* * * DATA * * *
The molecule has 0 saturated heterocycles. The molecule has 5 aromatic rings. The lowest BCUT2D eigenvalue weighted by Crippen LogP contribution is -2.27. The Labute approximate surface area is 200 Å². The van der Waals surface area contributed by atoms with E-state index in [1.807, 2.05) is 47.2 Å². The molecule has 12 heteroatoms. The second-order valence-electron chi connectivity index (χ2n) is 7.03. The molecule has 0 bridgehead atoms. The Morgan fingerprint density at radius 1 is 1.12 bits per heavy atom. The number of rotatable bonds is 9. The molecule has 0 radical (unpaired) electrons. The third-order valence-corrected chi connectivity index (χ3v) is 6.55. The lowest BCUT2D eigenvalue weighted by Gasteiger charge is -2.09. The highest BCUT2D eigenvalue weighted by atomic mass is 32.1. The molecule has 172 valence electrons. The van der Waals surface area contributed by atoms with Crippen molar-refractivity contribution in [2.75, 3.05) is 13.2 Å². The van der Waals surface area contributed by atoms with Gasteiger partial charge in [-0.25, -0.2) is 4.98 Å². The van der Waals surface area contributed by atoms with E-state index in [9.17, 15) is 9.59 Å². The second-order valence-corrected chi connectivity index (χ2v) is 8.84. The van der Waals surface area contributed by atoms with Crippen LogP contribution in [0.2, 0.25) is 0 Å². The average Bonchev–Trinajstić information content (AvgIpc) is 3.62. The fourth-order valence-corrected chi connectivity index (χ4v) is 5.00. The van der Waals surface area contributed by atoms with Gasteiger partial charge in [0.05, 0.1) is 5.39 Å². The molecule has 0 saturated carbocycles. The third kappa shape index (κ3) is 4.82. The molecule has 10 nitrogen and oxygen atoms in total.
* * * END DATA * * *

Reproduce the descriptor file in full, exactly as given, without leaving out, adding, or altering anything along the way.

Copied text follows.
The molecule has 0 saturated heterocycles. The molecule has 5 aromatic rings. The lowest BCUT2D eigenvalue weighted by Crippen LogP contribution is -2.27. The Labute approximate surface area is 200 Å². The van der Waals surface area contributed by atoms with E-state index in [1.807, 2.05) is 47.2 Å². The molecule has 12 heteroatoms. The second-order valence-electron chi connectivity index (χ2n) is 7.03. The molecule has 0 bridgehead atoms. The Morgan fingerprint density at radius 1 is 1.12 bits per heavy atom. The number of rotatable bonds is 9. The molecule has 0 radical (unpaired) electrons. The third-order valence-corrected chi connectivity index (χ3v) is 6.55. The lowest BCUT2D eigenvalue weighted by Gasteiger charge is -2.09. The highest BCUT2D eigenvalue weighted by atomic mass is 32.1. The molecule has 172 valence electrons. The van der Waals surface area contributed by atoms with Crippen molar-refractivity contribution in [2.75, 3.05) is 13.2 Å². The van der Waals surface area contributed by atoms with Gasteiger partial charge in [-0.25, -0.2) is 4.98 Å². The van der Waals surface area contributed by atoms with E-state index in [9.17, 15) is 9.59 Å². The second-order valence-corrected chi connectivity index (χ2v) is 8.84. The van der Waals surface area contributed by atoms with Crippen LogP contribution in [0.2, 0.25) is 0 Å². The average Bonchev–Trinajstić information content (AvgIpc) is 3.62. The fourth-order valence-corrected chi connectivity index (χ4v) is 5.00. The van der Waals surface area contributed by atoms with Gasteiger partial charge in [0.05, 0.1) is 5.39 Å². The molecule has 0 saturated carbocycles. The third kappa shape index (κ3) is 4.82. The molecule has 10 nitrogen and oxygen atoms in total.